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We utilize in-memory LRU caches for several different models across our application. To avoid issues arising from transactions being rolled back (like stale entries), a notion of transactional caches was added: A temporary cache is created for each transaction, and then entries are discarded if it gets rolled back or they are copied over to the main cache for that model if it's committed.

To accomplish this, the cache implements XAResource and overrides the commit() and rollback() methods. Whenever a new Transaction wants to access some data that's not in the main cache, a transactional cache is created and passed into enlistResource().

The problem is that I was trying to call delistResource() on the cache instance within the commit() and rollback() methods, which was throwing an IllegalStateException, saying the transaction was already marked for rollback (or commit). So I was wondering... is it okay to not delist the cache as a resource (in other words, it already gets delisted as part of the rollback or commit process), or is there another point in the flow where it should be called?

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It's not the XAResource's methods that call delistResource, it's the app server's Transaction implementation. If you want a resource to be delisted, obtain the transaction and call delist on that, it will call end() on the resource for you as needed. The transaction manager likewise calls end() implicitly as part of the termination processing, so you don't do so manually at commit or rollback. The only case in which you need to handle a delist is when using the same resource instance in multiple transaction contexts. For example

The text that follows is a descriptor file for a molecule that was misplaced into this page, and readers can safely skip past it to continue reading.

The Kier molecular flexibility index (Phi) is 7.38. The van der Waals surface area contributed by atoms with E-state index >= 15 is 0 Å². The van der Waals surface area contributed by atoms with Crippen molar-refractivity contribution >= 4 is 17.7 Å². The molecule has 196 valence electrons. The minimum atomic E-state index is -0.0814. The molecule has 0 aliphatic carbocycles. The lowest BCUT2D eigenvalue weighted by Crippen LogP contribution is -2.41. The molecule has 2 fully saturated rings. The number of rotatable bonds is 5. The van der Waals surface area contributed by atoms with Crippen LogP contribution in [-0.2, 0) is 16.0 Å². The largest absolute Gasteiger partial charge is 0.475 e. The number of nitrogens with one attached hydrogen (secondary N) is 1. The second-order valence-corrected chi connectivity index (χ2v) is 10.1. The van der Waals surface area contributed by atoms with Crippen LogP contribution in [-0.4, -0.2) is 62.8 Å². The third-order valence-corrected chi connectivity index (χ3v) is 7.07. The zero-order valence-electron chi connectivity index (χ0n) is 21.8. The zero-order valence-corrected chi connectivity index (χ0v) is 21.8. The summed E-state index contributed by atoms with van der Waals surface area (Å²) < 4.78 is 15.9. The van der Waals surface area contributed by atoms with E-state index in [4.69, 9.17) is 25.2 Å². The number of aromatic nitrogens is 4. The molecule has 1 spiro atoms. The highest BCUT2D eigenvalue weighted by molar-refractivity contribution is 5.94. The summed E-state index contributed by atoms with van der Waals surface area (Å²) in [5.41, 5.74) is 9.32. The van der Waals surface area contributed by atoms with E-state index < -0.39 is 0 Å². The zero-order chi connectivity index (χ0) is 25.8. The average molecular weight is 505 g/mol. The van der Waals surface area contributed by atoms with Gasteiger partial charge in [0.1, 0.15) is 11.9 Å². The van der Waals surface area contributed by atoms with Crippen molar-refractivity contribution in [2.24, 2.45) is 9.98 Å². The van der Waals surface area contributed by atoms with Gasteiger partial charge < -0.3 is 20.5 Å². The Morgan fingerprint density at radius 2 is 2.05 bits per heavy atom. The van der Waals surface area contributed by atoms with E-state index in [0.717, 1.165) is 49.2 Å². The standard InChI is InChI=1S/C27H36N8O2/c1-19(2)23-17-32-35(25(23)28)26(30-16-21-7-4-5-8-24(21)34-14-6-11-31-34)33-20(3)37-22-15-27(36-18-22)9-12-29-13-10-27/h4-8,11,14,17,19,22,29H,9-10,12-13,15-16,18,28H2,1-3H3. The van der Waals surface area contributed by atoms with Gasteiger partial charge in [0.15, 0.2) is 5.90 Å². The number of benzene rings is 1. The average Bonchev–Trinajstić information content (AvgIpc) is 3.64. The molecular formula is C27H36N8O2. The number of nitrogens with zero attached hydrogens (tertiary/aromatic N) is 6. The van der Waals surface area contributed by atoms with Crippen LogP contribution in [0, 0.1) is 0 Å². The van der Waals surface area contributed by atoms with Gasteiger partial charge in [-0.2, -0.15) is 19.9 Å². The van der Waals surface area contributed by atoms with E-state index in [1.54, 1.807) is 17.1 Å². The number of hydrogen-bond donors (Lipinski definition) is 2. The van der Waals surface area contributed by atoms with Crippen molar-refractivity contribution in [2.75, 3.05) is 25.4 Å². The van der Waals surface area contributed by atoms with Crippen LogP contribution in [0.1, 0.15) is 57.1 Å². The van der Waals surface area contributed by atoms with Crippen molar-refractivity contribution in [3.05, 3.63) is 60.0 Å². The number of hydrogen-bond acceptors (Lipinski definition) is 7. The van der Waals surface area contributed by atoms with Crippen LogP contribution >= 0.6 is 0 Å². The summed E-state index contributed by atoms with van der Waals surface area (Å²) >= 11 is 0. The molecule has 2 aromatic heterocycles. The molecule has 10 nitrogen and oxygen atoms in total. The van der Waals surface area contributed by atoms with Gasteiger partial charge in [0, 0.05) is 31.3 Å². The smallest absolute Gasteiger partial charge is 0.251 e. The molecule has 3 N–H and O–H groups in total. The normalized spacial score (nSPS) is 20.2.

Cache c = getCache();
    c.makeUpdate(); // no transaction running, should auto commit.
    tx.begin(); // start tx A
    c.makeUpdate(); // transactional within A
    tx.suspend();
    tx.begin(); // start tx B
    c.makeUpdate(); // transactional within B
    tx.commit(); //end B
    tx.resume(A);
    tx.commit(); // end A

Depending on your cache implementation you may need to delist on suspend and enlist again on resume, but not for commit or rollback. Alternatively you check the transaction context on each makeUpdate() call rather than relying on the sequence of enlist/delist calls to update the effective tx context held by the resource instance.

This stuff is hard, due to the poor mapping between the procedural XA spec and the more or less Object Oriented JTA spec. Frankly you are probably better off leaving it to the experts. JBoss Infinispan for example provides an open source transactional cache that takes care of all this for you and offers plenty of other features besides.

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